Hard Livings, but the living is easy

Alex Duval Smith

Hard Livings gang leader Rashied Staggie’s favoured hood-wear of the moment is a bright orange cap that he wears slightly set back on the head to reveal the green- coloured underside of its visor. This, reflected in the gold-rimmed mirror sunglasses which are perpetually perched on his nose, produces a coolly distant image.

Add this to the gold earrings he wears—one in each lobe—and his well-groomed designer beard, and you have a man who betrays none of the supposed stress of a gangster’s life.

Staggie’s life—which earns him a rumoured R30 000 daily from drug deals and prostitution—is not a settled one. Always on the move to dodge the bullets of rival gangs, he is constantly flanked by his bodyguard Gregg, even when he is sleeping.

He sleeps in a specially constructed windowless room and, on any given night, can be found sheltering in his Manenberg house, at his Sea Point brothel, or at his house on Conifer Road, Sea Point. His days appear to be spent driving around with Gregg in different cars, collecting protection money. Staggie is never anywhere for very long.

He appeared in the Wynberg Magistrate’s Court in Cape Town on Tuesday on charges of obstructing the police in the execution of their duties. He was granted bail of R2 000. The charges followed an altercation in Manenberg when Staggie and three cohorts tried to prevent police from arresting a man who was allegedly found in possession of a police bulletproof vest.

The police have not been successful in building a case against Staggie in the past. In 1995 he was caught red-handed breaking into a Woodstock home allegedly to steal drugs from its occupants. A year later the charges against him were dropped when none of the witnesses to the break-in appeared in court to testify against him.

Staggie and his brother Rashaad were a double act: identical twins who grew up to rule one of the biggest gangs in the Cape through bullying and kindness. They complemented each other, and when Rashaad was brutally gunned down and set alight by People Against Drugs and Gangsterism (Pagad) vigilantes, there was speculation - - albeit very brief—that Rashied would not cope alone. He soon disabused the Cape of that notion.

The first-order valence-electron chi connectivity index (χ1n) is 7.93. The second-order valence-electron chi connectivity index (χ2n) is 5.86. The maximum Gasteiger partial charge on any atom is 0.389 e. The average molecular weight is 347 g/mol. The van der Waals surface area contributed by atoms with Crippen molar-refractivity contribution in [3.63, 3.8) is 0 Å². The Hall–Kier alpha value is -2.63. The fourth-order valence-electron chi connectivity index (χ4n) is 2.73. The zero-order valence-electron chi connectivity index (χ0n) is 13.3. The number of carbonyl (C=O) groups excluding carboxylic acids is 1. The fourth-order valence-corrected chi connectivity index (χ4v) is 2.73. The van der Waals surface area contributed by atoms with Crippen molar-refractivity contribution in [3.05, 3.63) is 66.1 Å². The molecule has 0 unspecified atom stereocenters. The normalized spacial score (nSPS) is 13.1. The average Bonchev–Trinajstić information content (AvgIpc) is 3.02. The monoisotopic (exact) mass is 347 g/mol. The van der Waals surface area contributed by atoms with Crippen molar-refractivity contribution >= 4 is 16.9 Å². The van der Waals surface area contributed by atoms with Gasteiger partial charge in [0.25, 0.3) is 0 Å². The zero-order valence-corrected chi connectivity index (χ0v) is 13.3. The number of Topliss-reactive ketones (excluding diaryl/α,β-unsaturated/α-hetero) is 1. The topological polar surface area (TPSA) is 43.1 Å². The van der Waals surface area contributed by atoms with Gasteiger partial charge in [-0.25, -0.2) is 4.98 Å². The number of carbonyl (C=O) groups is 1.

Rashaad was the flamboyant member of their act, a drug dealer with “a heart of gold”. He used to drive through his neighbourhood, Manenberg, flinging notes of a high denomination through the car window at members of his deprived community. Needless to say, there are many today who will defend the Staggies.

Rashied was the enforcer, by his own brother’s admission a psychopath. Rashaad coined a nickname for his brother that many still use today: “mad dog.” Rashied admitted that during spells in prison during his youth, he had spent time in psychiatric wards.

Unlike top drug baron Colin Stanfield, whom neighbours in Rondebosch describe as difficult but polite—when their windows are broken by stray bullets, he sends them flowers—Staggie does not bother with the finer social graces. On being asked which house in Conifer Road was Staggie’s, one neighbour ran away.

However, the house was not difficult to spot: a panel had been cut out of the wooden door in Conifer Street and replaced by a piece of one-way mirror glass. A steady stream of young men—probably addicts and small-time dealers—passed in and out.

Staggie is more careful to nurse a caring- and-sharing image on the Cape Flats, specifically in Manenberg.

He appears to be one of the most influential members of Community Outreach (Core), an organisation of allegedly reformed gangsters, if not its leader. He often acts as the group’s spokesman, for instance when the organisation endorsed the work of the Olympic Bid committee.

At present he is keen to give the impression that the police are acting as a “third force” in the gang wars, fomenting rivalry between Core gangs and Pagad. However, the attack on his Sea Point house last week and the subsequent fatal shooting of Edmund Herold, leader of The Americans, could have been a simple case of score- settling within Core.

There is every indication that The Americans, despite claiming to have disbanded last year, currently enjoy a particularly powerful hold on the cocaine trade.

The attack on Staggie’s house could have been an attempt by The Americans to strengthen that control. If so, some people believe Herold’s killing the same evening was a revenge attack by Staggie’s Hard Livings.

With an estimated 400 000 gang members in the Western Cape and an unknown number of drug addicts, Staggie controls an empire that could rival many South African businesses in sheer size and enormous profits—tax free, of course.

But his brother’s death was proof that, despite police impotence in the face of brazen criminality in the Western Cape, no one is untouchable.

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